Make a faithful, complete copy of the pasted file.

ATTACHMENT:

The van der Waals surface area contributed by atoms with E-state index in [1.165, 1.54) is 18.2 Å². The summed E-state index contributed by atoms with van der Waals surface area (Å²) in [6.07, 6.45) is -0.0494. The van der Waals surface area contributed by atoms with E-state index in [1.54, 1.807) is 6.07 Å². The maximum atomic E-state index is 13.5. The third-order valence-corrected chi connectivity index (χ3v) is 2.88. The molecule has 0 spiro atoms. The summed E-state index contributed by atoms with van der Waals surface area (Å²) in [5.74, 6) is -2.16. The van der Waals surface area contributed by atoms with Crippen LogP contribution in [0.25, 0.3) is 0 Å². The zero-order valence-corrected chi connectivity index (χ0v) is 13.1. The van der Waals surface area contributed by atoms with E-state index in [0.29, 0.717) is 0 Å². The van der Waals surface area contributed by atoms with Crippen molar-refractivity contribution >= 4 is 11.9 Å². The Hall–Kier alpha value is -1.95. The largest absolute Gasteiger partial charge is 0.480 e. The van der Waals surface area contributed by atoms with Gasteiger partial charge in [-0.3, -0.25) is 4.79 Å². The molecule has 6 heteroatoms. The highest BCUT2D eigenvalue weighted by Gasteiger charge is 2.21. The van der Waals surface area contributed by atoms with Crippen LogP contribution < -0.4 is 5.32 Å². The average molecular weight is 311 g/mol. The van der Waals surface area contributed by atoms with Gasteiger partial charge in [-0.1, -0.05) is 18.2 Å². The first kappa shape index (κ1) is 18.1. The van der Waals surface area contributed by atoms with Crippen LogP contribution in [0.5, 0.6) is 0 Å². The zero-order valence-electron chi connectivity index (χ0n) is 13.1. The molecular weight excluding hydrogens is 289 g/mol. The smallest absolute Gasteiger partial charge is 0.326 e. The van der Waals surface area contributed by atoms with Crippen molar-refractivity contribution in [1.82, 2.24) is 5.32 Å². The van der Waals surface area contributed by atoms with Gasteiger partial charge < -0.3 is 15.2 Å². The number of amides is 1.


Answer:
The van der Waals surface area contributed by atoms with E-state index in [1.165, 1.54) is 18.2 Å². The summed E-state index contributed by atoms with van der Waals surface area (Å²) in [6.07, 6.45) is -0.0494. The van der Waals surface area contributed by atoms with E-state index in [1.54, 1.807) is 6.07 Å². The maximum atomic E-state index is 13.5. The third-order valence-corrected chi connectivity index (χ3v) is 2.88. The molecule has 0 spiro atoms. The summed E-state index contributed by atoms with van der Waals surface area (Å²) in [5.74, 6) is -2.16. The van der Waals surface area contributed by atoms with Crippen LogP contribution in [0.25, 0.3) is 0 Å². The zero-order valence-corrected chi connectivity index (χ0v) is 13.1. The van der Waals surface area contributed by atoms with E-state index in [0.29, 0.717) is 0 Å². The van der Waals surface area contributed by atoms with Crippen molar-refractivity contribution >= 4 is 11.9 Å². The Hall–Kier alpha value is -1.95. The largest absolute Gasteiger partial charge is 0.480 e. The van der Waals surface area contributed by atoms with Gasteiger partial charge in [-0.3, -0.25) is 4.79 Å². The molecule has 6 heteroatoms. The highest BCUT2D eigenvalue weighted by Gasteiger charge is 2.21. The van der Waals surface area contributed by atoms with Crippen LogP contribution < -0.4 is 5.32 Å². The average molecular weight is 311 g/mol. The van der Waals surface area contributed by atoms with Gasteiger partial charge in [-0.1, -0.05) is 18.2 Å². The first kappa shape index (κ1) is 18.1. The van der Waals surface area contributed by atoms with Crippen LogP contribution in [0.5, 0.6) is 0 Å². The zero-order valence-electron chi connectivity index (χ0n) is 13.1. The molecular weight excluding hydrogens is 289 g/mol. The smallest absolute Gasteiger partial charge is 0.326 e. The van der Waals surface area contributed by atoms with Crippen molar-refractivity contribution in [1.82, 2.24) is 5.32 Å². The van der Waals surface area contributed by atoms with Gasteiger partial charge < -0.3 is 15.2 Å². The number of amides is 1.